Opportunities still remain
  |  First Published: June 2013

For a long time now Bermagui has been noted for its big fish. The record books show most of the captures were made in the warmer season but what options have we for the cold months ahead?

It is definitely southern bluefin tuna time. These fish travel from southern waters to their northern Winter feeding grounds and come within range of Bermagui anglers.

Sea surface temperature charts make it easier to predict when these fish will pass, although sadly they can’t predict how long the tuna will stay.

Last season was short but intense, lasting only a couple of weeks, but some excellent captures were made.

All indications are that the fish are on their way and the season should be another good one but the unseasonable warm currents off the east coast have stalled the bluefin arrival. That may end up being good news because when the fish arrive, they may well stay longer.

Following the tuna are sharks – makos, blues and whalers. Most anglers become fixated on the tuna so there may well be a lot more sharks accompanying the tuna than we think.

A berley trail laced with tuna chunks will bring these sharks to you and a very big mako may become a reality.

Many anglers now use electric reels to fish the abyss while waiting for the shark shots, encountering species like blue-eye trevalla, gemfish, hapuku, ling cod, perch and many others from the depths.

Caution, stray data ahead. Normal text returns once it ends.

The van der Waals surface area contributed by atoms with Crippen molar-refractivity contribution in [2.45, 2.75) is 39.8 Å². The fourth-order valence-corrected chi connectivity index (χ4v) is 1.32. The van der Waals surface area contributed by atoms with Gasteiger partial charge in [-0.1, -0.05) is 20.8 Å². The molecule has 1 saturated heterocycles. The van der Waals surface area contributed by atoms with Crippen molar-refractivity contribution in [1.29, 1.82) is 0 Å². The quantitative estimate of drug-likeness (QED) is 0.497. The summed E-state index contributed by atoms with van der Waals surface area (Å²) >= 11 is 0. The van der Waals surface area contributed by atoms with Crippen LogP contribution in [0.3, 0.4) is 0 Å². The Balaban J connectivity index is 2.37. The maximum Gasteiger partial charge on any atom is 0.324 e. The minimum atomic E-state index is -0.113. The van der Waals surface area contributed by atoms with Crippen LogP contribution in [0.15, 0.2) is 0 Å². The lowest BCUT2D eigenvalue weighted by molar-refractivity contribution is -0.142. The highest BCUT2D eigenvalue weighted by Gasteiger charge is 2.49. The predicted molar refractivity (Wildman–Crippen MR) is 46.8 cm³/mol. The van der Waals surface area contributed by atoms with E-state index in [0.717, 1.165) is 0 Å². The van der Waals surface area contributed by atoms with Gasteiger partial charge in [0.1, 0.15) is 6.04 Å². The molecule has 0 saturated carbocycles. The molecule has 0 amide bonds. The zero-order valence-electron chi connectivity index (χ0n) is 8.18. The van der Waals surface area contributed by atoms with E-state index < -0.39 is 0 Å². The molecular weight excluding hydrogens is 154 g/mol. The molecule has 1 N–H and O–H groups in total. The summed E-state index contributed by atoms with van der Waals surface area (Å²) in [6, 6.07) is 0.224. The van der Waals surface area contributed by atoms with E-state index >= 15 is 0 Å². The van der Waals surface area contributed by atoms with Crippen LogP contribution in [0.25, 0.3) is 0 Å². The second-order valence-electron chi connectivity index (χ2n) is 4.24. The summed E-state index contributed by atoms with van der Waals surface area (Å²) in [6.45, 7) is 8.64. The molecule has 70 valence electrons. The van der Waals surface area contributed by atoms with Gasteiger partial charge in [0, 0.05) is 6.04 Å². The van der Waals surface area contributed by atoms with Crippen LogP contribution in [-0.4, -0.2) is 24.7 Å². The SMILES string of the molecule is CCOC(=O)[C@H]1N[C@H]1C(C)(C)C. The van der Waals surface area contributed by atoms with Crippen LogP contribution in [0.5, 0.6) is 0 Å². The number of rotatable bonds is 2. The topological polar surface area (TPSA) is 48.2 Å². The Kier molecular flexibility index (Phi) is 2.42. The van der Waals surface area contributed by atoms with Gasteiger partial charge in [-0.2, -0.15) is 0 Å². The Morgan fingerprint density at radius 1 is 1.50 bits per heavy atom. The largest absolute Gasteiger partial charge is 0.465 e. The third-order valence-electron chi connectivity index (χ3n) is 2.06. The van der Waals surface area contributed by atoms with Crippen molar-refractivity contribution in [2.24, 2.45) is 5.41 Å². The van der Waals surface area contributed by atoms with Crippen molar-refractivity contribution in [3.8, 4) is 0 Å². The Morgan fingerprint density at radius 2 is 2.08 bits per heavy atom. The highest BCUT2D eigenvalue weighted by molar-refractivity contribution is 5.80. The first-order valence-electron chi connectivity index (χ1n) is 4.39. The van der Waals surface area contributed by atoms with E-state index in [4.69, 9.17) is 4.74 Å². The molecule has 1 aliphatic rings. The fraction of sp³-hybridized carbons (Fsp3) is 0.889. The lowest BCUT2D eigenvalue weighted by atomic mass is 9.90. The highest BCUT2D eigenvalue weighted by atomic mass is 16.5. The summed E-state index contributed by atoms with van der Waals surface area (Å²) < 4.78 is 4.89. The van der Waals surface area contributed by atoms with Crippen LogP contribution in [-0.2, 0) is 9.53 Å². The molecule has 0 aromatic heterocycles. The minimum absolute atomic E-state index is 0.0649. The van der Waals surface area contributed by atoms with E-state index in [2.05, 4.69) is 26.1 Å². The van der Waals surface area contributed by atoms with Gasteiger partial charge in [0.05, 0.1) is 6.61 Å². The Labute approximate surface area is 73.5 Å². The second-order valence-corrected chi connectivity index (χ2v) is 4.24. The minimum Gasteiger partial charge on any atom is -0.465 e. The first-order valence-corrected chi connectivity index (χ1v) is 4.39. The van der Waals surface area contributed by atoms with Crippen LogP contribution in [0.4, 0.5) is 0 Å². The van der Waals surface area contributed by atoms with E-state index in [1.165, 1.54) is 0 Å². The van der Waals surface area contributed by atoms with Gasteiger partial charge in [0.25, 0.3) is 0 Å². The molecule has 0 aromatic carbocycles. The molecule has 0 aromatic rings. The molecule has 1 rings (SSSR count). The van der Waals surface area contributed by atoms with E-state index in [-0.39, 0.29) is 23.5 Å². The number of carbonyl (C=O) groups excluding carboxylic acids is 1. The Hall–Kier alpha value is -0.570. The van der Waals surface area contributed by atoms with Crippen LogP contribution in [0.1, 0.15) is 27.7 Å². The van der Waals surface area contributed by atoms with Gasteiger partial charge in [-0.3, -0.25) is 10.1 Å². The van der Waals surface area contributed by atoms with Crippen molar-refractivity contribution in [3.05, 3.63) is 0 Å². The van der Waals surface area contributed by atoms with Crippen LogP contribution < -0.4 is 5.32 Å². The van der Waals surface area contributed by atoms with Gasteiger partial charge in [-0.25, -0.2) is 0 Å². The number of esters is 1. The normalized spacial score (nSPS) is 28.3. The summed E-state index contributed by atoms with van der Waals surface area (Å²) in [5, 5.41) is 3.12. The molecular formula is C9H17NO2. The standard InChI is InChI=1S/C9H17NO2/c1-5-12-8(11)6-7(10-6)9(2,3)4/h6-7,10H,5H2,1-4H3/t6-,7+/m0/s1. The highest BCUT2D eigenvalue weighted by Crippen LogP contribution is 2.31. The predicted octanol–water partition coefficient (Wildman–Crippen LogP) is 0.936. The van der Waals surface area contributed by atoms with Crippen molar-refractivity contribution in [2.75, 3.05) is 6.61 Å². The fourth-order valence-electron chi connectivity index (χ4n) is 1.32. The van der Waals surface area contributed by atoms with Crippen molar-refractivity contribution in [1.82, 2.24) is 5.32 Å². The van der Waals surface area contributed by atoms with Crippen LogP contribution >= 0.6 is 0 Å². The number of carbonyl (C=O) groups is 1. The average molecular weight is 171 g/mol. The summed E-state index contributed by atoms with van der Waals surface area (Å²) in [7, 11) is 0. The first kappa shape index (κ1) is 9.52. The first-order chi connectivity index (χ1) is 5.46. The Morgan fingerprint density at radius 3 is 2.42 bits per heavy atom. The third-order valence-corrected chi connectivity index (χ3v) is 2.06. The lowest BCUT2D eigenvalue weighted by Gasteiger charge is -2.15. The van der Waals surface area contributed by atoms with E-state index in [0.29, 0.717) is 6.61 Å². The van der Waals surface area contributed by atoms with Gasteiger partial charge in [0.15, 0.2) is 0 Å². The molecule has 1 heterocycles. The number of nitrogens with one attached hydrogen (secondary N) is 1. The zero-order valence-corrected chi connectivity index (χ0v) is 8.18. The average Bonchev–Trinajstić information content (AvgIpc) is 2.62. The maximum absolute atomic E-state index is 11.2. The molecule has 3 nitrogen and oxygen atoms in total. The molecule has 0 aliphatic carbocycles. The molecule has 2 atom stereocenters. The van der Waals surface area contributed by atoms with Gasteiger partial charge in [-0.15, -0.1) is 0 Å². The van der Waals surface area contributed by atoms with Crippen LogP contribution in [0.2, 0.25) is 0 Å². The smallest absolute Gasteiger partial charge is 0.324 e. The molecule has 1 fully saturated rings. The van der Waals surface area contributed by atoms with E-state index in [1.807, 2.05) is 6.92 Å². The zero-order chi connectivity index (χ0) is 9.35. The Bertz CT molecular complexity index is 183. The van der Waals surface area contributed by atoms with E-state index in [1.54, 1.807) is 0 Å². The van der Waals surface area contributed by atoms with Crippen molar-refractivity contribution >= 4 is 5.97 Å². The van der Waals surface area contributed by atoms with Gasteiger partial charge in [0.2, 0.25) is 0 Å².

There are many Winter reef fish available, with snapper top of the list. They can be found on most reefs, although are more prolific on the ones south of Bermagui.

By-catch will include morwong, nannygai, perch and those ever-present leatherjackets. There are some flathead, mostly sandies, and an occasional gummy shark.


Black drummer top the list off the rocks and you don’t have to go far to find them. The main Bermagui headland and right around to the Blue Pools is perfect.

Mixed with the pigs are trevally, bream, luderick and silver drummer and all take cunjevoi, prawns or cabbage weed.

They may also take a liking to a piece of red crab meant to stimulate the taste buds of a blue groper.

On the beaches, schools of salmon can be sighted in the calm shore break created by offshore breezes. Small metal lures and even poppers can create some spectacular visual angling.

The not-so-good news is that the estuaries have cooled rapidly and in those estuaries that are open to the ocean, most fish that migrate have done so.

Those lakes that have closed recently have landlocked stocks of fish which may offer some options. Areas like Wallaga Lake may be worth fishing for bream, whiting, luderick, flathead or mullet cruising the flats.

Lures may tempt some of these fish although baits like nippers, squirt worms, prawns or even small black crabs found under the seaweed along the shoreline may be a better cool-water option.


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